In the midst of thinking about Andrew, the breathtaking wonderfulness of just being alive sinks into me. In imagining Andrew experiencing these blessings, I've had the opportunity to take stock of my blessings. There are too many to list. Have you seen a child discover a ray of light pierce the shadow on a floor--putting his hand in, then out, crawling around it, trying to make it move, smiling with delight when it flickers. Have you seen that wonder? How do you capture all of God's blessings in a list? It's impossible.

This Thanksgiving my table is full. My life is richly blessed. Andrew is so much a part of these blessings. I wish he were here in person to touch the light--at least where I could see him.


Sean Carter said...

Thanksgiving is a time for togetherness and be with all the beautiful people that life has blessed us with...and on this note i'd request you to visit my Thanksgiving Blog sometime and share the warmth and joy of this wonderful celebration.

MaxedOutMama said...

Dr M, you are a real human being in the fullest sense, and a blessing to us all.

Sigmund, Carl and Alfred said...

Beautiful post.

Today I wrote, "Why we envy the mythical Bob Cratchit is because the values of a real home and the comforts that real home brings, are eternal...In fact, what is real home and comfort becomes even more valuable with the passage of time- our lives, our experiences all add texture and meaning to ‘home.’ Those that have been fortunate enough to have had that can attest to it. Those that have not been so blessed, see it clearly- like the cancer patient who sees the healthy person. That person understands more than most, the value of the gift of health."

Clearly, you and your family have a real home.

Dr. Melissa said...

Thank you, both, for your kind words. I do miss him so!

Anonymous said...

Melissa, I know your loss was great and I am so happy for you that you've found a way to continue on.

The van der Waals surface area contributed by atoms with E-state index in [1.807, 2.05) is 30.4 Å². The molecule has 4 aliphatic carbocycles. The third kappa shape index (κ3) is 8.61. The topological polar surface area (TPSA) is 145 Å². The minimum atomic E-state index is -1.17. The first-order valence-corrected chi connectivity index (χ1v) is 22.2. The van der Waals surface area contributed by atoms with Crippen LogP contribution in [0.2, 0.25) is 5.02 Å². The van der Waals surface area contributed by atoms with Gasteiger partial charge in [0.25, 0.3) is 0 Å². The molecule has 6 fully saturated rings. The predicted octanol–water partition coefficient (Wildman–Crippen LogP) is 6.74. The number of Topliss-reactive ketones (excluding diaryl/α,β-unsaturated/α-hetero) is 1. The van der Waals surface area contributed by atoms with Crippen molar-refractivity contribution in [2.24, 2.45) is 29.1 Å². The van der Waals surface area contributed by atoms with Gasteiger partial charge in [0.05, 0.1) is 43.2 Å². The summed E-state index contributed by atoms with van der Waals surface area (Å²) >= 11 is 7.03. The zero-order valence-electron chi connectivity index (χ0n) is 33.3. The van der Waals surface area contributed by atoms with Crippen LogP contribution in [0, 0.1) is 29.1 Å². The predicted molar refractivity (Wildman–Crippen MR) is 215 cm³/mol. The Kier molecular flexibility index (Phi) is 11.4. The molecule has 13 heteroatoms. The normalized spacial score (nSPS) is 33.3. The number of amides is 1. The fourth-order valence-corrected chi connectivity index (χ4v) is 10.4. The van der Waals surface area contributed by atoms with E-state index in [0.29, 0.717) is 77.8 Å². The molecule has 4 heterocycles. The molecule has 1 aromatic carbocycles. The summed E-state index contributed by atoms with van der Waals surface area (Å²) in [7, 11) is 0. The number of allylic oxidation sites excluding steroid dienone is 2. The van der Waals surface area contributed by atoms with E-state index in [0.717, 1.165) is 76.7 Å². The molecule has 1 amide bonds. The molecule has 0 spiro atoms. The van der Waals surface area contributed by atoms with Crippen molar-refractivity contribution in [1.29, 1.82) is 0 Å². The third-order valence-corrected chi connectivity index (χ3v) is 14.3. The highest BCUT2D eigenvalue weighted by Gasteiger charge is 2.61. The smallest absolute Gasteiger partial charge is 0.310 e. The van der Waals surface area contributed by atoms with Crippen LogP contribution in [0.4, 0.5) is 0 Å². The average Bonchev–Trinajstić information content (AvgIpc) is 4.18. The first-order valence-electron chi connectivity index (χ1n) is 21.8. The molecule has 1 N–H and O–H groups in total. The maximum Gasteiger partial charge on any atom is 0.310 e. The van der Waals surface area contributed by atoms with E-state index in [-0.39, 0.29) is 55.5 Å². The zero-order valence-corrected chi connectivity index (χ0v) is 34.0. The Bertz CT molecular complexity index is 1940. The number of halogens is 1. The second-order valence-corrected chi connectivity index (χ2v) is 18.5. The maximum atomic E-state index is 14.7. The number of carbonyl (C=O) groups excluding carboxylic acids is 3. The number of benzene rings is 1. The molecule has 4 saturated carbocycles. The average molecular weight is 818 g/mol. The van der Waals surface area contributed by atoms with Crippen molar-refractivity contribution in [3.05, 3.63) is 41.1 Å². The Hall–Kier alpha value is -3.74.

Someone gave this poem to me. I'll share it here with you.

High up on a windy hill,
there's a special place,
that waits there still,
where childhood dreams,
from days long past,
kept in the heart,
come true at last.

Matthew said...

Beautiful post sis. It makes me want to pro-create! :-)

9 1/2 years. Hard to believe. I remember that day as if it were yesterday, and yet, most days it seems like a lifetime ago. I have never felt broken hearted, but that day I felt broken. I cannot wait to see Andrew again.

As David says in 2 Samuel 12:22
And he said, "While the child was alive, I fasted and wept; for I said, 'Who can tell whether the Lord F29 will be gracious to me, that the child may live?' 23 But now he is dead; why should I fast? Can I bring him back again? I shall go to him, but he shall not return to me."

Anonymous said...

I, too lost a child about 12 years ago. I have three other children now but think of my firstborn every day. I wonder what she would look like and what her personality would be. This Thanksgiving I am thankful for my family and for the short amount of time I had with my first child.

Anonymous said...

Although it's not at all the same thing, my youngest son's twin died in vitro. Both he and his older brother are both autistic.